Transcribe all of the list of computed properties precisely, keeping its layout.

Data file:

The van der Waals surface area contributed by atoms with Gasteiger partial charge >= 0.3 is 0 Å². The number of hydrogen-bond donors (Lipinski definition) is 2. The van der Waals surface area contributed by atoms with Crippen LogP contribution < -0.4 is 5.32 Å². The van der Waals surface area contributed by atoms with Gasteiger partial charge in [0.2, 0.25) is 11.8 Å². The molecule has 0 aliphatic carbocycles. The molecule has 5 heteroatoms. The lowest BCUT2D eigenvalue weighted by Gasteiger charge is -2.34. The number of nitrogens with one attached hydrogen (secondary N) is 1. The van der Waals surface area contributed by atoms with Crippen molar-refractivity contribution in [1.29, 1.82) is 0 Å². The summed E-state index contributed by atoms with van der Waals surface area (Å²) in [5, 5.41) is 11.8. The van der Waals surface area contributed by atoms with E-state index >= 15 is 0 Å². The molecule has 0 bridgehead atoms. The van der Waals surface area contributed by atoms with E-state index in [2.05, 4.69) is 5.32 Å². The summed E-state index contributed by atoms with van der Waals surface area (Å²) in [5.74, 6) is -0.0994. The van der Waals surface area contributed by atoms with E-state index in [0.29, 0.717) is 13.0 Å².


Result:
The van der Waals surface area contributed by atoms with Gasteiger partial charge >= 0.3 is 0 Å². The number of hydrogen-bond donors (Lipinski definition) is 2. The van der Waals surface area contributed by atoms with Crippen LogP contribution < -0.4 is 5.32 Å². The van der Waals surface area contributed by atoms with Gasteiger partial charge in [0.2, 0.25) is 11.8 Å². The molecule has 0 aliphatic carbocycles. The molecule has 5 heteroatoms. The lowest BCUT2D eigenvalue weighted by Gasteiger charge is -2.34. The number of nitrogens with one attached hydrogen (secondary N) is 1. The van der Waals surface area contributed by atoms with Crippen molar-refractivity contribution in [1.29, 1.82) is 0 Å². The summed E-state index contributed by atoms with van der Waals surface area (Å²) in [5, 5.41) is 11.8. The van der Waals surface area contributed by atoms with E-state index >= 15 is 0 Å². The molecule has 0 bridgehead atoms. The van der Waals surface area contributed by atoms with E-state index in [2.05, 4.69) is 5.32 Å². The summed E-state index contributed by atoms with van der Waals surface area (Å²) in [5.74, 6) is -0.0994. The van der Waals surface area contributed by atoms with E-state index in [0.29, 0.717) is 13.0 Å².